Ever got home from a trip to the supermarket and wondered just why you’d ended up with several boxes of cereal when you only wanted one? Well you’re not alone, according to the Money Advice Service, which asked 2,000 (rather confused) consumers to select the best value deals from four sets of offers.
The independent body set up by the government found just 2% of people managed to get them all right. The lure of special offers can get us all on a bad day – you might not need any lemons, but that buy one get one free screams fantastic deal; how can you refuse?
Some 76% of those surveyed said they spent more than intended after those crafty special deals caught their eye. That’s an average £11 extra per shop and £1,274 a year added to your shopping bill. To add insult to injury, some multibuy deals actually work out pricier than the same number of single items. Caveat emptor...
This has whipped up the predictable flurry of headlines and it’ll likely bring about more calls to make special offers easier to navigate for customers. Though really, the information is there. Supermarkets might point out that customers should simply do the math. But no-one wants to have to their calculators out just t do the shopping.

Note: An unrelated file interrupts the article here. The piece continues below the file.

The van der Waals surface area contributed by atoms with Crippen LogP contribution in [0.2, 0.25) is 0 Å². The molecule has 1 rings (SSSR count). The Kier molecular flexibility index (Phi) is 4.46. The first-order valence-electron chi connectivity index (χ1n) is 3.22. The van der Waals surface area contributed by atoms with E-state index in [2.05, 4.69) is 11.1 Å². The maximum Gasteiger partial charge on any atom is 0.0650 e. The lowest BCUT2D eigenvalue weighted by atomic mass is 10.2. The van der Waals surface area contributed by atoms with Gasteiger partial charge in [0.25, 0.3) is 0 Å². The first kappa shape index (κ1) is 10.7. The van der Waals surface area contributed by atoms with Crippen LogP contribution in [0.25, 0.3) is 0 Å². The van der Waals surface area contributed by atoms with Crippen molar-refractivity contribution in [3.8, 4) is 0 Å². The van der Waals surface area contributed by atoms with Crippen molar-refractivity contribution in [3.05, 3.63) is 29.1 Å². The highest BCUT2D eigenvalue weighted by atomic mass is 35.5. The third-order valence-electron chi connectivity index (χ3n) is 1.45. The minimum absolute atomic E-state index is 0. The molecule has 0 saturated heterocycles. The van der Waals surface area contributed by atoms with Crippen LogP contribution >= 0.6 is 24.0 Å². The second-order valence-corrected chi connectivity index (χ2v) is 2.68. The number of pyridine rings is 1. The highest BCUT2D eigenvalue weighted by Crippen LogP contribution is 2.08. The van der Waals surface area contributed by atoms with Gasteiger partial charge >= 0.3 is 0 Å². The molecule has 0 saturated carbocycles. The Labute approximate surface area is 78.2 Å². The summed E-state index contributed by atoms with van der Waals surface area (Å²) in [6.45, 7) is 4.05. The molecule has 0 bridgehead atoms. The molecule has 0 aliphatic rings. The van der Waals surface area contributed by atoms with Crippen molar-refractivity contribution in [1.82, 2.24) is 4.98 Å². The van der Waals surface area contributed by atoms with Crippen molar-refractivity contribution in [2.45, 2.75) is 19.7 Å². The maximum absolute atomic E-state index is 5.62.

It' not the first time the issue has been raised. A Competition and Markets Authority investigation back in July, found evidence that supermarkets were misleading customers with confusing pricing promotions. The latest survey could well place the supermarkets under yet more scrutiny. And being forced to scale back could be a further blow to the likes of Morrisons and Asda, as retailers often get discounts in exchange for the promotions.
The odd shopper getting a bit savvier won't be much to worry about, but a blanket change could be a problem. Tesco though has been giving some promotions the chop recently in an effort to focus on offering cheap prices across the board. That's been driven, as has become a pattern recently, by Aldi and Lidl's ongoing supermarket sweep.
Mind you, there might be something in the fact that the barnstorming German discounters use simpler pricing systems than many of the supermarket stalwarts. The nation’s weary shoppers simply don't want to spend 10 minutes assessing whether a 910g bottle of ketchup for £2.49 would be a better value purchase than a 460g bottle on offer at £1.50.
The survey did point out much of the pain could be avoided if only we stuck to a good old shopping list though. Those who wrote one (and stuck to it) spent on average £217 less a year than those who don’t bother. Think of all the extra ketchup you could buy with that.